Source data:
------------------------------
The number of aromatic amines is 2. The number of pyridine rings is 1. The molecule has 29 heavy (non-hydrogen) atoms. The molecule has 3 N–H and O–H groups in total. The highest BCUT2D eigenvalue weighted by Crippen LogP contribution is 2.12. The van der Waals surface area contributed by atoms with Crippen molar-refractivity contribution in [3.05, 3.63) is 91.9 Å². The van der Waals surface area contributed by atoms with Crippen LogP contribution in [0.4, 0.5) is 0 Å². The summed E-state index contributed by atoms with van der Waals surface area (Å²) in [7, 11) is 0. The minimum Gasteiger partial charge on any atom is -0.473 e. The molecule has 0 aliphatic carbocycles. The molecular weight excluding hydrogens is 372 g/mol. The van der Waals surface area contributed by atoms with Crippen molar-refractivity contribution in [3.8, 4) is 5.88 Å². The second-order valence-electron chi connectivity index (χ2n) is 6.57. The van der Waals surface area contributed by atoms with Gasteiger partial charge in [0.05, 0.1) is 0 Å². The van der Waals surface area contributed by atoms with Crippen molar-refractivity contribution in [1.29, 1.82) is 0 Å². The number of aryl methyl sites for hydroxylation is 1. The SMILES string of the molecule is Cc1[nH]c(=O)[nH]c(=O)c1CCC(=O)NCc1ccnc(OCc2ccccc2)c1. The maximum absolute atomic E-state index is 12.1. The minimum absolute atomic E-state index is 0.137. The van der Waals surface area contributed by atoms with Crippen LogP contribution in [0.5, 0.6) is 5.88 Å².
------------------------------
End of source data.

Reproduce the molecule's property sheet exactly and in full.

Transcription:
The number of aromatic amines is 2. The number of pyridine rings is 1. The molecule has 29 heavy (non-hydrogen) atoms. The molecule has 3 N–H and O–H groups in total. The highest BCUT2D eigenvalue weighted by Crippen LogP contribution is 2.12. The van der Waals surface area contributed by atoms with Crippen molar-refractivity contribution in [3.05, 3.63) is 91.9 Å². The van der Waals surface area contributed by atoms with Crippen LogP contribution in [0.4, 0.5) is 0 Å². The summed E-state index contributed by atoms with van der Waals surface area (Å²) in [7, 11) is 0. The minimum Gasteiger partial charge on any atom is -0.473 e. The molecule has 0 aliphatic carbocycles. The molecular weight excluding hydrogens is 372 g/mol. The van der Waals surface area contributed by atoms with Crippen molar-refractivity contribution in [3.8, 4) is 5.88 Å². The second-order valence-electron chi connectivity index (χ2n) is 6.57. The van der Waals surface area contributed by atoms with Gasteiger partial charge in [0.05, 0.1) is 0 Å². The van der Waals surface area contributed by atoms with Crippen molar-refractivity contribution in [1.29, 1.82) is 0 Å². The number of aryl methyl sites for hydroxylation is 1. The SMILES string of the molecule is Cc1[nH]c(=O)[nH]c(=O)c1CCC(=O)NCc1ccnc(OCc2ccccc2)c1. The maximum absolute atomic E-state index is 12.1. The minimum absolute atomic E-state index is 0.137. The van der Waals surface area contributed by atoms with Crippen LogP contribution in [0.5, 0.6) is 5.88 Å².